“I think Leslie shows determination,” said Bruins coach Melissa Melahn. “She definitely has the drive in her to play. Her leadership comes from that.”
Melahn is pleased that Fischer not only has fulfilled her expected leadership role on the team, but that she also keeps a positive attitude.
“She doesn’t get frustrated because she played bad and then just quit,” Melahn said. “She gets frustrated, then takes that frustration to either the driving range or back out to the course to work on whatever was wrong.”
That determination and work ethic are what make Fischer someone her coach can depend on.
“Being No. 1 for this season, I try to be a role model and leader,” Fischer said. “I like being a leader and someone to look up to.”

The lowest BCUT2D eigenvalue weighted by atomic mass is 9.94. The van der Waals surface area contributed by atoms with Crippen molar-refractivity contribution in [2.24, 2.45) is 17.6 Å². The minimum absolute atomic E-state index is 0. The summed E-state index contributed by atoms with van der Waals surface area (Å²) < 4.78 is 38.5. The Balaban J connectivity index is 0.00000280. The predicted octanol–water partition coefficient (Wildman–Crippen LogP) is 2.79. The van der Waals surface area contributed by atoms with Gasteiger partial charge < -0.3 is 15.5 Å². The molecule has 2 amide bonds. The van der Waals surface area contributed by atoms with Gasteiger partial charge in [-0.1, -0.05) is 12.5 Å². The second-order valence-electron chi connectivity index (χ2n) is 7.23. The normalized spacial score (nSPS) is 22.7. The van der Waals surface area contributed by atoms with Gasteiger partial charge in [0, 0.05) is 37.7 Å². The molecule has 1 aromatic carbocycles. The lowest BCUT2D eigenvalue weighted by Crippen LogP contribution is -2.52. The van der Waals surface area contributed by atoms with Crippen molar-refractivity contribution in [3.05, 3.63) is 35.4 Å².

Fischer is glad that the team has become so close this season, partly due to Melahn’s encouragement to be a unified group.
“I think we are all really close. We see each other all the time at school and hang out on the weekends,” Fischer said. “It’s not like you see them on the golf team and then you never talk to them.”
Fellow senior Mallory Moore is one teammate who Fischer has recently befriended. Not only does she golf with Moore, they live on the same street.
“Over the summer, her and her dad kind of got me playing in some tournaments and stuff,” Moore said. “Since summer, we have been really, really close.”
Moore describes Fischer as being an excellent golfer, but also extremely energetic on and off the course.
“She seems like she is always in a good mood, and always really hyper and having fun,” Moore said. “She never seems to be down.”
Fischer is, by nature, a competitive person who is driven to succeed. She will use that same drive next year as she pursues her sport in college.
She is keeping her options open, but she has had several colleges offer scholarships.
“I could see (myself attending) someplace that’s warmer than Columbia,” Fischer said. “I like playing in warmer weather.”